Caregivers Rediscovering Their Identity
A friend’s wife suffered through a rough couple of years with cancer, and he served as her sole caregiver. Meeting up with him one day, I asked, “How are you doing?” He quickly replied, “Well, we’re doing okay. She just got home from the hospital and seems to be having some better days. We have a long way to go, but our situation is better than it was.” He then shared test results his wife had and gave a comprehensive update on her condition. After he paused for a moment, I pointedly said to him, “I asked how you are doing.” The ease of speech used to relay his wife’s circumstances instantly vanished.
As tears welled in his eyes, he managed to stammer, “Peter, I’m scared and worn out.”
Both responses my friend gave me reflect the condition of virtually every caregiver I know—including myself. We tend to lose our identity in the story of someone else. When a caregiver answers direct questions in third person singular (he, she, etc.) or first person plural (we, our, us), it’s a good indicator the loved one overshadows the caregiver’s identity. When asked about our own hearts, however, we find ourselves caught off guard, and usually struggle to share our feelings.
One of the caregiver landmines is the loss of identity.
It’s simply too easy to become lost as the person pushing the wheelchair. We’re become the one standing in the hospital room corner, the one doing laundry or meals, etc. How can we talk about our own broken hearts or weariness when our loved ones have such drastic illnesses or challenges? Too many caregivers feel guilty for saying anything construed as complaining or wanting a break. After all, the suffering loved one doesn’t get a break from pain/disease/ disability. But our injuries and wounds, whether physical or emotional, require attention—regardless of how they compare to others.
The loss of identity is the first step on a downward spiral for a caregiver.
If we don’t start paying attention to and taking care of ourselves, a strong resentment can quickly take hold. In a relatively short time, we can find ourselves tied in all kinds of emotional knots of guilt, and other negative feelings. Most don’t understand that caregivers can easily lose their identity and become lost in someone else’s story. In seemingly no time at all, it becomes difficult for caregivers to speak from their own hearts, pain, anger, frustration, and sadness. This loss of identity is the first step on a downward spiral for a caregiver.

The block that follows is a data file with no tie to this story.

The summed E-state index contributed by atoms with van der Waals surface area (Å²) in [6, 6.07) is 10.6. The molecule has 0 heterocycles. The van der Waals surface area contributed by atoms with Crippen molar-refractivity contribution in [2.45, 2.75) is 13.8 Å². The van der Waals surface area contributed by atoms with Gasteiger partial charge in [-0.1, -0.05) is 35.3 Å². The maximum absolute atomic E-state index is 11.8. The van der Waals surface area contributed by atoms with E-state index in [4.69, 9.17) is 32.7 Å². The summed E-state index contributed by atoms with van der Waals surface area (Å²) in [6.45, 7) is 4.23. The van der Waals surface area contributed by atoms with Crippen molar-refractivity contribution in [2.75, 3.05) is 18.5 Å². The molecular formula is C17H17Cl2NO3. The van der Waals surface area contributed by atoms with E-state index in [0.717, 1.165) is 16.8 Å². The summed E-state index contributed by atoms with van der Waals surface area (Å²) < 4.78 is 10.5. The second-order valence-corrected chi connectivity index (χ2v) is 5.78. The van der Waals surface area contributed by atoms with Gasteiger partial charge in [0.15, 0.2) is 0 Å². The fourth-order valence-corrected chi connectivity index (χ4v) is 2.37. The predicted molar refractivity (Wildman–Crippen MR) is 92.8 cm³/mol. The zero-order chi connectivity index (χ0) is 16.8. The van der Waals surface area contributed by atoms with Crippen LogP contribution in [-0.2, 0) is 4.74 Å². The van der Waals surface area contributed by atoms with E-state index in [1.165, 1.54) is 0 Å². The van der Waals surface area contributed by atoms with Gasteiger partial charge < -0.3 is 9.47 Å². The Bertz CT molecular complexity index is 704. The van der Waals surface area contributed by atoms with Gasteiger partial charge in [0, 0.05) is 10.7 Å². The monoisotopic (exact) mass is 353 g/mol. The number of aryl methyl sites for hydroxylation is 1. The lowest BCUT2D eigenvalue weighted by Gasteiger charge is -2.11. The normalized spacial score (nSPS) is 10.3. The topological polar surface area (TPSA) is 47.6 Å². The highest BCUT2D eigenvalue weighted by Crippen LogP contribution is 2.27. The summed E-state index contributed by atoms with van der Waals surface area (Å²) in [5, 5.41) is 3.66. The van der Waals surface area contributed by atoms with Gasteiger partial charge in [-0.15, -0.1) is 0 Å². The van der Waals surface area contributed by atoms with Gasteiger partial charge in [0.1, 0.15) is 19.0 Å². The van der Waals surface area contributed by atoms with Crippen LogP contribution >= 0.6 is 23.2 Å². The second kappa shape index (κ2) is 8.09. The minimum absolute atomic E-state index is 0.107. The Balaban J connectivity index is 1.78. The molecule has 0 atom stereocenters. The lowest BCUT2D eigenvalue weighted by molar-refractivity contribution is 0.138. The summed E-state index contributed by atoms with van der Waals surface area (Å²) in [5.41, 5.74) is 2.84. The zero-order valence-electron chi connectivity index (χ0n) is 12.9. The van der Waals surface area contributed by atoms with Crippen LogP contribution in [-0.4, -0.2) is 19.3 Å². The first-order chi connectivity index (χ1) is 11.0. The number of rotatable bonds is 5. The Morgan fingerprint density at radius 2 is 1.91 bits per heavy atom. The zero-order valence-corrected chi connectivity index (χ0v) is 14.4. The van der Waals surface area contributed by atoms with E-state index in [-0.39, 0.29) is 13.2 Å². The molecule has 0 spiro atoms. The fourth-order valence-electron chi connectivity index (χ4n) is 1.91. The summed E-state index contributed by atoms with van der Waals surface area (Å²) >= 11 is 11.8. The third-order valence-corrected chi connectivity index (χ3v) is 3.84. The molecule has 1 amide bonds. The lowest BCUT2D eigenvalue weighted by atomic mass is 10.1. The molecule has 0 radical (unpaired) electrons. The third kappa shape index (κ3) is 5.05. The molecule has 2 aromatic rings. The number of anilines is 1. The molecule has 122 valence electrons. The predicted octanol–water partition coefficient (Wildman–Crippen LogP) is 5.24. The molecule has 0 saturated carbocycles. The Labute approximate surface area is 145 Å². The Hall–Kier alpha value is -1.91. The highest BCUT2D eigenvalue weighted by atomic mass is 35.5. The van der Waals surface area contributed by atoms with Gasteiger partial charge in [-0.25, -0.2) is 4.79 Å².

A teachable moment at the piano
Oddly, understanding this truth didn’t come from counseling or support groups (both of which I recommend), but rather I learned this one at the piano. Playing the piano since age five, I eventually earned a degree in music. In college I met Gracie who, although hurt from her terrible accident, is a wonderful singer. I mean, a no- kidding singer! For years, we performed together, and I accompanied her on countless stages and in the studio. When Gracie’s health declined and she could no longer maintain a regular public schedule, my public performing appeared shelved, as well. Surprising me day at church, my pastor asked a special request, “Peter, would you play before services each Sunday morning as people gather and facilitate a more reverent atmosphere in the sanctuary?”
Finding The Melody
Agreeing to his invitation, I sat down to play hymns I’ve played since childhood, only to experience an unexpected issue. Within just a few measures, I discovered my mind played a trick on me and I kept hearing Gracie’s voice. This led me to leave out the melody and I played only the accompaniment. The chords were nice, but they didn’t communicate the song. Quickly adjusting, I forced myself to play the melody.
We caregivers often find ourselves in this place: we lose the melody. Growing accustomed to someone else’s voice, we find ourselves playing a supporting role. The loss of our own voice, our melody—our identity, is a landmine with disastrous effect. That’s why I spend so much time on this issue for my fellow caregivers. We avoid this by reclaiming our identity and acknowledging our feelings out loud. Using our own voices we can express, “I’m tired,” “I’m lonely,” “I’m scared,” “I’m angry,” or “I’m weary,” and seeking the help we need.
Caregivers can also reclaim healthy identities by cultivating trusted and appropriate relationships. In those relationships, caregivers can safely express feelings and challenges with someone who understands their needs. Not limited to just friendships, a relationship with a trained mental health counselor can help sort through issues. In addition, counselors can help connect to various respite and other type community services. Although each of these remain critical steps, they all start with a caregiver uttering: “I need help.” The next time a trusted friend asks, “How are you?” it may feel strange at first but try and answer in first person singular. Appropriately sharing your own heartache and feelings is not self-centered; it is healthy—and healthy caregivers make better caregivers!
Nathanael said to him, “How do you know me?” Jesus answered him, “Before Philip called you, when you were under the fig tree, I saw you.” John 1:48
Peter Rosenberger hosts a radio program for family caregivers broadcast weekly from Nashville, TN on more than 200 stations. He has served as a caregiver for his wife Gracie, who has lived with severe disabilities for more than 30 years. His new book, 7 Caregiver Landmines and How You Can Avoid Them releases nationally Fall 2018. @hope4caregiver